International edition
September 25, 2021

The judicial review, which is expected to last three days, continues

British casinos say the government plan will cost them us$ 237 million

(UK).- Britain’;s casinos could lose as much as us$ 237 million in profit annually if the government’;s "blatantly unfair" proposals for expanding the industry - including the introduction of a Las Vegas-style "super-casino" - go ahead, the High Court was told last week.


awyers for the British Casino Association, which represents most of the country’s existing 138 casinos, told Justice Langstaff that in drawing up the expansion policy, Tessa Jowell, the culture secretary, had "failed to comply with her duties of fair consultation".

Her final policy had "departed radically" from a position of parity between the existing casino operators and the new entrants, creating an inequality that was "potentially seriously damaging" to the former’s commercial interests, claimed Michael Beloff, QC, appearing for the BCA. Jowell had "created a situation in which existing casinos are condemned tosecond-class status", added Beloff .

The BCA and its members are pursuing a legal challenge to the proposed gaming expansion plans and are asking the court to order that Ms Jowell reconsider the so-called grandfathering arrangements so that all comparable casinos can compete fairly.

If the challenge succeeds, one option for the government would be to relax restrictions on existing casinos - but that could be controversial.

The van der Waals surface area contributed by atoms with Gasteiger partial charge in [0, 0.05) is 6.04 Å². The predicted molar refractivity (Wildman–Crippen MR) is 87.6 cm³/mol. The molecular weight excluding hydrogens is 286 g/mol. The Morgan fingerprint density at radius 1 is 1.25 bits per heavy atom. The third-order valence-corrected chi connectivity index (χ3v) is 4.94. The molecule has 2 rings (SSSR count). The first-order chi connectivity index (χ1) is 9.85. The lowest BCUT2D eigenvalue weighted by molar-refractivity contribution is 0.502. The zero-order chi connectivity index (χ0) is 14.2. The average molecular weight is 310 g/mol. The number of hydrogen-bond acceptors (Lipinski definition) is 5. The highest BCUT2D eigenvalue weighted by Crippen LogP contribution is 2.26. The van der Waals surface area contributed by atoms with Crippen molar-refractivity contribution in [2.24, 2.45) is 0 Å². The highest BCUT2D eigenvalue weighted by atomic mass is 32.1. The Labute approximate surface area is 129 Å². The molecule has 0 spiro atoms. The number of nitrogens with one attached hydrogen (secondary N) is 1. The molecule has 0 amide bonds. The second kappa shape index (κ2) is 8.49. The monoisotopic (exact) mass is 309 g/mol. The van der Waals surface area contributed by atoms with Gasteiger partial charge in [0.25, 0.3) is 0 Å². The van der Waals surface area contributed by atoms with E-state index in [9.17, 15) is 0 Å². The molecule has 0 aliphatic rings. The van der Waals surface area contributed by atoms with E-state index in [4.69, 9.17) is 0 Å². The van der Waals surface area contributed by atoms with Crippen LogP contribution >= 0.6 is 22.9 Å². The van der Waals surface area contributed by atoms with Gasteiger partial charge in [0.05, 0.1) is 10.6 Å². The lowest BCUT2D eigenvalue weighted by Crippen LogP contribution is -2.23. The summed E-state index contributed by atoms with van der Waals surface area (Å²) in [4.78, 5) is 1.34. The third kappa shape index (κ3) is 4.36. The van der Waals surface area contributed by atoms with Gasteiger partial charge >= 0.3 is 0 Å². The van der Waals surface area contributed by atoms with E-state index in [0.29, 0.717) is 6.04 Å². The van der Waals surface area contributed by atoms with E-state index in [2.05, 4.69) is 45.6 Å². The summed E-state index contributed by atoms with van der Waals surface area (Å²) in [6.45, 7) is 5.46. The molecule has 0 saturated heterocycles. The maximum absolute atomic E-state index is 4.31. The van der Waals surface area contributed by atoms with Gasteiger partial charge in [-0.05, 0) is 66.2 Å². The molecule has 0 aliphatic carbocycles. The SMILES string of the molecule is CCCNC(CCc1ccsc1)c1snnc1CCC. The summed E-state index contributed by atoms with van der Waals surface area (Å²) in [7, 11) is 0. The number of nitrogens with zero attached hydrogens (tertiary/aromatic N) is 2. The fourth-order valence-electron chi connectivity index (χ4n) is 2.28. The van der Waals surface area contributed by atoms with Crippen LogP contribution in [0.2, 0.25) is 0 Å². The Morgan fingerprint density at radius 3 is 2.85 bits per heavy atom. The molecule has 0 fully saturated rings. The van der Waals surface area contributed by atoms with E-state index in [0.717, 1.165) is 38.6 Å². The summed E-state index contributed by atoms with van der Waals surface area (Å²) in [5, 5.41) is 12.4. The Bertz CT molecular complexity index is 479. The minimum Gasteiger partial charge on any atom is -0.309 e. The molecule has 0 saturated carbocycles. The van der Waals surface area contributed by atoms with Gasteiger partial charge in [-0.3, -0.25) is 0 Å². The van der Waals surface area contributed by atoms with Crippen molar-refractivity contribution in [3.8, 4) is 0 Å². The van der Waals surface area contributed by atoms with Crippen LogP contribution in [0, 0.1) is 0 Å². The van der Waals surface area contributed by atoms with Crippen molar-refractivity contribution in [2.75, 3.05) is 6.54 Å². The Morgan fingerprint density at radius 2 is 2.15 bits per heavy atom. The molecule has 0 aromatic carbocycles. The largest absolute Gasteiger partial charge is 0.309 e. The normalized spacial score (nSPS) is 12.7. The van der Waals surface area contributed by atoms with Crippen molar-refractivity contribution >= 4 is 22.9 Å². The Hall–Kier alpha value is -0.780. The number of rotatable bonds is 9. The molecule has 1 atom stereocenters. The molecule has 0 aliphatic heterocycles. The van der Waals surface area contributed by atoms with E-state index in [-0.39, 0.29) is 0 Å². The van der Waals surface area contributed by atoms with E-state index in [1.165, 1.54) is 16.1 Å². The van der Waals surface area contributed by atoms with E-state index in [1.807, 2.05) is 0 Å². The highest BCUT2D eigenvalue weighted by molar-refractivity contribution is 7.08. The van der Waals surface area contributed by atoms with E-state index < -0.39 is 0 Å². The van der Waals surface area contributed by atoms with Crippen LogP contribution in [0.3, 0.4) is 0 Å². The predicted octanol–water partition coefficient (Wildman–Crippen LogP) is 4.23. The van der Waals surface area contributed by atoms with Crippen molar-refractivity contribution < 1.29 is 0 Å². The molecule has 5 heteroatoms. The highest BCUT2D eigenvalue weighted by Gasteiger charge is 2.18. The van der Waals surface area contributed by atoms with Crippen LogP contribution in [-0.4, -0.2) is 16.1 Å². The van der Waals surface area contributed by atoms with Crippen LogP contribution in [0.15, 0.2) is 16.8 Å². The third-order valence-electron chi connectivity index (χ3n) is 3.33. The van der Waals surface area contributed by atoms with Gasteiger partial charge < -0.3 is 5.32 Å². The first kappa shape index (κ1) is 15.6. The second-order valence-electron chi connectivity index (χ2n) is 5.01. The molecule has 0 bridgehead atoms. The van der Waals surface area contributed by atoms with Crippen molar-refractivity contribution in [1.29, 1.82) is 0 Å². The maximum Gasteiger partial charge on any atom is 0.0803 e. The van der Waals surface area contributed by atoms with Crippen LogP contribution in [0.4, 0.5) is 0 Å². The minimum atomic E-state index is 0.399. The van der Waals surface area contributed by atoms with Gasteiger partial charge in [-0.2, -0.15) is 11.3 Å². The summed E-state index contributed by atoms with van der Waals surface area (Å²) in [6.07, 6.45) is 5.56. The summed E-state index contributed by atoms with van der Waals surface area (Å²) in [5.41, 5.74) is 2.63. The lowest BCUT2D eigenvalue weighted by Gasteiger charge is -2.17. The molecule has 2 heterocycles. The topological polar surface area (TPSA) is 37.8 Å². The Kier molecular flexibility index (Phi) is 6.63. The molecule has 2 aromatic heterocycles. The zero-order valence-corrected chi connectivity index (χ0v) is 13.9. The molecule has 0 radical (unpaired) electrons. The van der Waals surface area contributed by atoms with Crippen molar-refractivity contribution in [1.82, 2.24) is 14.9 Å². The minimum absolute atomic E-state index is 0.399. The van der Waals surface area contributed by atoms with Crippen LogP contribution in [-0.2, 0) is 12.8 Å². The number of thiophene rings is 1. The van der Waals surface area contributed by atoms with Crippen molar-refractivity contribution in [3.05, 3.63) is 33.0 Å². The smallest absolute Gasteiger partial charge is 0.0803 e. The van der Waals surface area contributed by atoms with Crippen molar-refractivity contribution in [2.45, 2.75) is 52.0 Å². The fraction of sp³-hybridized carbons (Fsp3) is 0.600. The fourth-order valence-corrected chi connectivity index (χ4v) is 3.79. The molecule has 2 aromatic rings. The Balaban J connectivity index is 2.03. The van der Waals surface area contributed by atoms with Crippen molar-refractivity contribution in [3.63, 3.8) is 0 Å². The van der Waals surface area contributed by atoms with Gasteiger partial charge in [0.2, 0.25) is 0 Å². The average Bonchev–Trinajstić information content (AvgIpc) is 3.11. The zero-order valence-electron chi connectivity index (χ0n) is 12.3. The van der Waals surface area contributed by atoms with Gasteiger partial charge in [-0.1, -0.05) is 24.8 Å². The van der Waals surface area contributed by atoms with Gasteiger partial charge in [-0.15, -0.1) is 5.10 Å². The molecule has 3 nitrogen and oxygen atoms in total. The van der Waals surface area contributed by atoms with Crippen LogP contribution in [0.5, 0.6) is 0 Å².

The gaming expansion policy also faces a political challenge caused by a surprise House of Lords defeat two months ago for the proposed siting of the supercasino in Manchester and the 16 smaller casinos elsewhere. Yesterday Don Foster, the Liberal-Democrats’ culture spokesman, said: "This could all have been avoided if ministers had listened to those of us who pointed out that the new proposals would unfairly hit existing casinos," he said.

At the heart of the BCA’s judicial challenge is a complaint that the 17 new casinos will be allowed to offer much larger numbers of gaming machines and so-called section 21 machines - a type of electronic slot machine generally involving lower stakes and prizes - as well as bingo and betting.

Beloff told the judge yesterday that as much as 50 per cent of provincial casinos’ profits came from machine-based gambling and that this was "essential to the commercial viability of the existing casinos". But since many of the new casinos would be operating in the same catchment areas as the existing facilities, there would be competition for gamblers’ business and the new operators would have an unfair advantage, he claimed.

The BCA estimates that 85 existing casinos fall within the catchment areas of the proposed new facilities. The judicial review, which is expected to last three days, continues.

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